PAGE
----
The United States has long been criticized for not having an effective (or any, at times) strategy for dealing with the mess in Syria. Recently the American Secretary of Defense described a new strategy that appears to an improvement but it is unclear if the new “Three Rs” strategy will really make a difference in efforts to deal with ISIL (Islamic State in Iraq and the Levant).
The three Rs stand for Raids, Raqqa and Ramadi. The raids are using a few hundred more SOCOM troops (Special Forces, SEALs and specialized support) to carry out more raids into ISIL territory in Syria and Iraq. This includes hitting Raqqa, the eastern Syrian city which is a provincial capital and the only large city that ISIL controls in Syria. It is also possible to send columns of Kurds south, accompanied by Special Forces and lots of American air support, to threaten Raqqa. That has been tried before and it definitely gets the attention of the ISIL leadership. Ramadi is the Iraq equivalent of Raqqa being the capital of Anbar province in the largely desert western Iraq. There are no Kurds readily available to help take back Ramadi and the Iraqi government is having problems controlling the large number of Iran supported Iraqi Shia militias that have gone west to help retake Ramadi. In theory a dozen or so commando raids in the right places in a short space of time plus a vigorous move towards Raqqa could distract ISIL enough to enable the Iraqis to grab Ramadi.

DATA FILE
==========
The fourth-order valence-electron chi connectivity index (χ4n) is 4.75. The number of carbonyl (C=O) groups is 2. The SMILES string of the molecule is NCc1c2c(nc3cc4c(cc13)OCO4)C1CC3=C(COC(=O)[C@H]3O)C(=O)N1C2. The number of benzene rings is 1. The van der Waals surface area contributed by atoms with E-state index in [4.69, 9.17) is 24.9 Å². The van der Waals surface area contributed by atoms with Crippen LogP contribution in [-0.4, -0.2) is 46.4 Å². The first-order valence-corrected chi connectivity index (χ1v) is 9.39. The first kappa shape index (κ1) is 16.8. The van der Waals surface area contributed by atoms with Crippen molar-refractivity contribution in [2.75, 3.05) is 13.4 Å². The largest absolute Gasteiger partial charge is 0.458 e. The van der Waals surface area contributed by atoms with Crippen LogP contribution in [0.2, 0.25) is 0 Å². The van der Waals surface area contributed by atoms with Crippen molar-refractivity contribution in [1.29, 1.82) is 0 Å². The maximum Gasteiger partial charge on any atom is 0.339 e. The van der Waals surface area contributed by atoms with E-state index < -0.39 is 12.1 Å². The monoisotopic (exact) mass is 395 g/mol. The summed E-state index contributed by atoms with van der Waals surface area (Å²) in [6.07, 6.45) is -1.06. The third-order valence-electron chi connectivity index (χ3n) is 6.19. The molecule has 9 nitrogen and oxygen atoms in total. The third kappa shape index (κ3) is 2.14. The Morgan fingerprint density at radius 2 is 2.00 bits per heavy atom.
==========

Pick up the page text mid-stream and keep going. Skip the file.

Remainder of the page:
The Three Rs follows a failed strategy that sought to train and arm a force of over 5,000 carefully selected Syrian rebels. That did not work because too few (as in a few hundred) suitable candidates could be found. It seems that most Syrian rebels now see their uprising as a holy war and are generally supportive of all Islamic terrorists serving as rebels. This is causing all sorts of problems inside Syria and tearing the rebel movement apart with internal feuds. The Kurds, on the other hand, were never very religious (although they are Sunni Moslems) and have proved to be the easiest to train and by far the most effective fighters available. The problem is the Turkey does not approve of anyone training and arming Kurds because for decades Turkish, Syrian, Iraqi and Iranian Kurds have been fighting (sometimes each other) to establish a Kurdish state from Kurdish majority portions of those four countries. The Iraqi and Syrian Kurds insist they have sworn off, for the moment, the “Kurdish State” idea and are intent on destroying ISIL. Turkey is not convinced and reluctantly assists the American efforts to destroy ISIL.
The Iraqi government (dominated by the Iraqi Shia Arab majority) also oppose more autonomy for the Iraqi Kurds in the north. This despite the fact that the most effective Iraqi troops are largely Kurds. So the new American strategy is going to ignore Turkish and Iraqi complaints and give the Kurds all the weapons and training they can use. That might work in the short term but in the long run it will cause problems. Then again anything outsiders do in the Middle East causes long term problems, which is why the Turks have an old saying; “do not involve yourself in the affairs of the Arabs.” This from the people who ruled most of the Middle East for about 500 years.